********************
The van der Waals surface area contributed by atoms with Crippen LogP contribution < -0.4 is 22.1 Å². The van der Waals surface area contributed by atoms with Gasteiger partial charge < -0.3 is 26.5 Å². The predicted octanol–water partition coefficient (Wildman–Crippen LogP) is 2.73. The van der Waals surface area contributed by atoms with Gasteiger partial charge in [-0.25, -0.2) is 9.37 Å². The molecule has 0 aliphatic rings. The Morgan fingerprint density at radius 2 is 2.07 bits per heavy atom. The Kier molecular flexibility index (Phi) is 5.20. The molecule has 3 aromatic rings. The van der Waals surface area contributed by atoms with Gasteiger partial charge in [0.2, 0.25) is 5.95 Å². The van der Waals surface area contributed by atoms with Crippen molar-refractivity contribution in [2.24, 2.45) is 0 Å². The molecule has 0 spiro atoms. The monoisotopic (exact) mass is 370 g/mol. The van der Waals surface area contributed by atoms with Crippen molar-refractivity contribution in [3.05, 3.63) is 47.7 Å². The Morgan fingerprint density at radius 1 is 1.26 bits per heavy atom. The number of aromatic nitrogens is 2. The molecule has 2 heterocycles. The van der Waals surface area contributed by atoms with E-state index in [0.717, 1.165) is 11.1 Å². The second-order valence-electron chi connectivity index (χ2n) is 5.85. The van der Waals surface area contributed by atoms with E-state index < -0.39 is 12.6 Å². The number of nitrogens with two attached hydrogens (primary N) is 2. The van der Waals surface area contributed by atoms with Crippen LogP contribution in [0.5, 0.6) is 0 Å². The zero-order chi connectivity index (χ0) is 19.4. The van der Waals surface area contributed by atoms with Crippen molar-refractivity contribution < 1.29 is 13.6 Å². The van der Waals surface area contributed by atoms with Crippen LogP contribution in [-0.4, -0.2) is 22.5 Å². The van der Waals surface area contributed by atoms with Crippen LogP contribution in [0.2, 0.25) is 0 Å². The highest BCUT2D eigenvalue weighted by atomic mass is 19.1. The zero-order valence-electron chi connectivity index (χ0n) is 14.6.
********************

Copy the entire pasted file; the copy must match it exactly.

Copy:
The van der Waals surface area contributed by atoms with Crippen LogP contribution < -0.4 is 22.1 Å². The van der Waals surface area contributed by atoms with Gasteiger partial charge < -0.3 is 26.5 Å². The predicted octanol–water partition coefficient (Wildman–Crippen LogP) is 2.73. The van der Waals surface area contributed by atoms with Gasteiger partial charge in [-0.25, -0.2) is 9.37 Å². The molecule has 0 aliphatic rings. The Morgan fingerprint density at radius 2 is 2.07 bits per heavy atom. The Kier molecular flexibility index (Phi) is 5.20. The molecule has 3 aromatic rings. The van der Waals surface area contributed by atoms with Gasteiger partial charge in [0.2, 0.25) is 5.95 Å². The van der Waals surface area contributed by atoms with Crippen molar-refractivity contribution in [2.24, 2.45) is 0 Å². The molecule has 0 spiro atoms. The monoisotopic (exact) mass is 370 g/mol. The van der Waals surface area contributed by atoms with Crippen molar-refractivity contribution in [3.05, 3.63) is 47.7 Å². The Morgan fingerprint density at radius 1 is 1.26 bits per heavy atom. The number of aromatic nitrogens is 2. The molecule has 2 heterocycles. The van der Waals surface area contributed by atoms with E-state index in [0.717, 1.165) is 11.1 Å². The second-order valence-electron chi connectivity index (χ2n) is 5.85. The van der Waals surface area contributed by atoms with E-state index < -0.39 is 12.6 Å². The number of nitrogens with two attached hydrogens (primary N) is 2. The van der Waals surface area contributed by atoms with Crippen LogP contribution in [0.5, 0.6) is 0 Å². The zero-order chi connectivity index (χ0) is 19.4. The van der Waals surface area contributed by atoms with Crippen molar-refractivity contribution < 1.29 is 13.6 Å². The van der Waals surface area contributed by atoms with Crippen LogP contribution in [-0.4, -0.2) is 22.5 Å². The van der Waals surface area contributed by atoms with Crippen LogP contribution in [0.2, 0.25) is 0 Å². The highest BCUT2D eigenvalue weighted by atomic mass is 19.1. The zero-order valence-electron chi connectivity index (χ0n) is 14.6.